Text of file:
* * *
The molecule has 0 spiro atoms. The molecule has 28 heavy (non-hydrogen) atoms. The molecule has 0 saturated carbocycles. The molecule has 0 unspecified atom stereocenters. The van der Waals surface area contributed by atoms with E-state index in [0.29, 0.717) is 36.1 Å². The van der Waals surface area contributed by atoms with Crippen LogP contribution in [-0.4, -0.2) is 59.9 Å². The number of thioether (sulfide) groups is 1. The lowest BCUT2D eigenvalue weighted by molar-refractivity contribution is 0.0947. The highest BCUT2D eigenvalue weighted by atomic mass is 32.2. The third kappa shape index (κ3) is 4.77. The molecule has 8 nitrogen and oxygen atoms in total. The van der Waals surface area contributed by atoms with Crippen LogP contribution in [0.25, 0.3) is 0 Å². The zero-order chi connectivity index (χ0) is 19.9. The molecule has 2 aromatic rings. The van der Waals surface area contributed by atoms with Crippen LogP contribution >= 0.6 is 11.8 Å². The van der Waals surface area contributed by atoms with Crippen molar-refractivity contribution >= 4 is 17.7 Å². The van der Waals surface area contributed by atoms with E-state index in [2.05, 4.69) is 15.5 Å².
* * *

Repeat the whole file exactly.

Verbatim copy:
The molecule has 0 spiro atoms. The molecule has 28 heavy (non-hydrogen) atoms. The molecule has 0 saturated carbocycles. The molecule has 0 unspecified atom stereocenters. The van der Waals surface area contributed by atoms with E-state index in [0.29, 0.717) is 36.1 Å². The van der Waals surface area contributed by atoms with Crippen LogP contribution in [-0.4, -0.2) is 59.9 Å². The number of thioether (sulfide) groups is 1. The lowest BCUT2D eigenvalue weighted by molar-refractivity contribution is 0.0947. The highest BCUT2D eigenvalue weighted by atomic mass is 32.2. The third kappa shape index (κ3) is 4.77. The molecule has 8 nitrogen and oxygen atoms in total. The van der Waals surface area contributed by atoms with Crippen LogP contribution in [0.25, 0.3) is 0 Å². The zero-order chi connectivity index (χ0) is 19.9. The molecule has 2 aromatic rings. The van der Waals surface area contributed by atoms with Crippen LogP contribution >= 0.6 is 11.8 Å². The van der Waals surface area contributed by atoms with Crippen molar-refractivity contribution >= 4 is 17.7 Å². The van der Waals surface area contributed by atoms with E-state index in [2.05, 4.69) is 15.5 Å².